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Sensitivity and specificity of the Hyperdense Artery Sign for arterial obstruction in acute ischemic stroke

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Original languageEnglish
Pages (from-to)102-107
Number of pages6
JournalStroke
Volume46
Issue number1
Early online date4 Dec 2014
DOIs
Publication statusPublished - Jan 2015

Abstract

Background and Purpose—In acute ischemic stroke, the hyperdense artery sign (HAS) on noncontrast computed tomography (CT) is thought to represent intraluminal thrombus and, therefore, is a surrogate of arterial obstruction. We sought to assess the accuracy of HAS as a marker of arterial obstruction by thrombus.

Methods—The Third International Stroke Trial (IST-3) was a randomized controlled trial testing the use of intravenous thrombolysis for acute ischemic stroke in patients who did not clearly meet the prevailing license criteria. Some participating IST-3 centers routinely performed CT or MR angiography at baseline. One reader assessed all relevant scans independently, blinded to all other data; we checked observer reliability. We combined IST-3 data with a systematic review and meta-analysis of all studies that assessed the accuracy of HAS using angiography (any modality).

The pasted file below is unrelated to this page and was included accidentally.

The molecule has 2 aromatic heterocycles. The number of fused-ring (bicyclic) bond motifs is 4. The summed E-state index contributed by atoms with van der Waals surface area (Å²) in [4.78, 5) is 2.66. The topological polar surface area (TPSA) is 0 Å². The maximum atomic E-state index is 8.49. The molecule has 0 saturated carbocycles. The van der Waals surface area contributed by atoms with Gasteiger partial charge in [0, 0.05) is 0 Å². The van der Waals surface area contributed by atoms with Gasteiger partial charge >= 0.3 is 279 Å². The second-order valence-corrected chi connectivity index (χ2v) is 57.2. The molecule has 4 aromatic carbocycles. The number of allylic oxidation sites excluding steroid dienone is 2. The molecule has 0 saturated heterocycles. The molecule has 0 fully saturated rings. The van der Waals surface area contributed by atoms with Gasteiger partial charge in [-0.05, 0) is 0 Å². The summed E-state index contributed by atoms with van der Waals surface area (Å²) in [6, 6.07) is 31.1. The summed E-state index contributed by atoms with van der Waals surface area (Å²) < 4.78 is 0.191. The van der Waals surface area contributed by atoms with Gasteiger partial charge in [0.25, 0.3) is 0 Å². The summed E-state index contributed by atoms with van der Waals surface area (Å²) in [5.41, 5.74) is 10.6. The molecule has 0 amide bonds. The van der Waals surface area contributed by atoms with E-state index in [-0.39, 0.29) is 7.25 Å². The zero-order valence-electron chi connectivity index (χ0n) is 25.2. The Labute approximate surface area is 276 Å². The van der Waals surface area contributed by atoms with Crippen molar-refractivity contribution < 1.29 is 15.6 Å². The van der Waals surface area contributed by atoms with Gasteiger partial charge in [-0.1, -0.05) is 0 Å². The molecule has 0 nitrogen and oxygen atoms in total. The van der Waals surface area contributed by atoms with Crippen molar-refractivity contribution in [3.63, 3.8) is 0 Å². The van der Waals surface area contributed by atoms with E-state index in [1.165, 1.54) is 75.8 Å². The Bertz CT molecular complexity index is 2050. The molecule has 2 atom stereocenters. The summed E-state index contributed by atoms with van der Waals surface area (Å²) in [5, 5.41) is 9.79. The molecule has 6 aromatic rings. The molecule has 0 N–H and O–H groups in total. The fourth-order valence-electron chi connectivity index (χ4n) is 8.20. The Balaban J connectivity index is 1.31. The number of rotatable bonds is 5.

Results—IST-3 had 273 patients with baseline CT or MR angiography and was the largest study of HAS accuracy. The meta-analysis (n=902+273=1175, including IST-3) found sensitivity and specificity of HAS for arterial obstruction on angiography to be 52% and 95%, respectively. HAS was more commonly identified in proximal than distal arteries (47% versus 37%; P=0.015), and its sensitivity increased with thinner CT slices (r=−0.73; P=0.001). Neither extent of obstruction nor time after stroke influenced HAS accuracy.

Conclusions—When present in acute ischemic stroke, HAS indicates a high likelihood of arterial obstruction, but its absence indicates only a 50/50 chance of normal arterial patency. Thin-slice CT improves sensitivity of HAS detection.

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